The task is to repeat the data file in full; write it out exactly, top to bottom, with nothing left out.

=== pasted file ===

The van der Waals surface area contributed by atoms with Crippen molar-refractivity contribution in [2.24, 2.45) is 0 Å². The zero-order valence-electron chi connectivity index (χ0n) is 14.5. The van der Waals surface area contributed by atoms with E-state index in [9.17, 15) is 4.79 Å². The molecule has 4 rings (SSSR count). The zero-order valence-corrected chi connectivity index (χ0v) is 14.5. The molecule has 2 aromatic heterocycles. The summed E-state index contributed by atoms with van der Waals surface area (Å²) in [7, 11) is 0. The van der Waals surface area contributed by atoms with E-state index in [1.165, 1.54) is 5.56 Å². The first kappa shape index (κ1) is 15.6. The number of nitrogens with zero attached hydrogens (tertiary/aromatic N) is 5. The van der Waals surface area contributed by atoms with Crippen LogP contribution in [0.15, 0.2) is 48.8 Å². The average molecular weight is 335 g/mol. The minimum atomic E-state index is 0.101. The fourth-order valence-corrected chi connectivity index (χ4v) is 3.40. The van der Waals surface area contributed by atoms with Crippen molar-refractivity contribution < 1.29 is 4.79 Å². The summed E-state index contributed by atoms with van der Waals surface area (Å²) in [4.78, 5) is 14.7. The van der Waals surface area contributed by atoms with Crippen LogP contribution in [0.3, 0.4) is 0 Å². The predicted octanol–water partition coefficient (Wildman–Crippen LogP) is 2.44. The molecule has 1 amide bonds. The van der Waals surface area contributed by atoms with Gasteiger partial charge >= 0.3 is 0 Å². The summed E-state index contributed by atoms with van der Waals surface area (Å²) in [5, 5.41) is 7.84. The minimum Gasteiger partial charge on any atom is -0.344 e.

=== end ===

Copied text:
The van der Waals surface area contributed by atoms with Crippen molar-refractivity contribution in [2.24, 2.45) is 0 Å². The zero-order valence-electron chi connectivity index (χ0n) is 14.5. The van der Waals surface area contributed by atoms with E-state index in [9.17, 15) is 4.79 Å². The molecule has 4 rings (SSSR count). The zero-order valence-corrected chi connectivity index (χ0v) is 14.5. The molecule has 2 aromatic heterocycles. The summed E-state index contributed by atoms with van der Waals surface area (Å²) in [7, 11) is 0. The van der Waals surface area contributed by atoms with E-state index in [1.165, 1.54) is 5.56 Å². The first kappa shape index (κ1) is 15.6. The number of nitrogens with zero attached hydrogens (tertiary/aromatic N) is 5. The van der Waals surface area contributed by atoms with Crippen LogP contribution in [0.15, 0.2) is 48.8 Å². The average molecular weight is 335 g/mol. The minimum atomic E-state index is 0.101. The fourth-order valence-corrected chi connectivity index (χ4v) is 3.40. The van der Waals surface area contributed by atoms with Crippen molar-refractivity contribution < 1.29 is 4.79 Å². The summed E-state index contributed by atoms with van der Waals surface area (Å²) in [4.78, 5) is 14.7. The van der Waals surface area contributed by atoms with Crippen LogP contribution in [0.3, 0.4) is 0 Å². The predicted octanol–water partition coefficient (Wildman–Crippen LogP) is 2.44. The molecule has 1 amide bonds. The van der Waals surface area contributed by atoms with Gasteiger partial charge >= 0.3 is 0 Å². The summed E-state index contributed by atoms with van der Waals surface area (Å²) in [5, 5.41) is 7.84. The minimum Gasteiger partial charge on any atom is -0.344 e.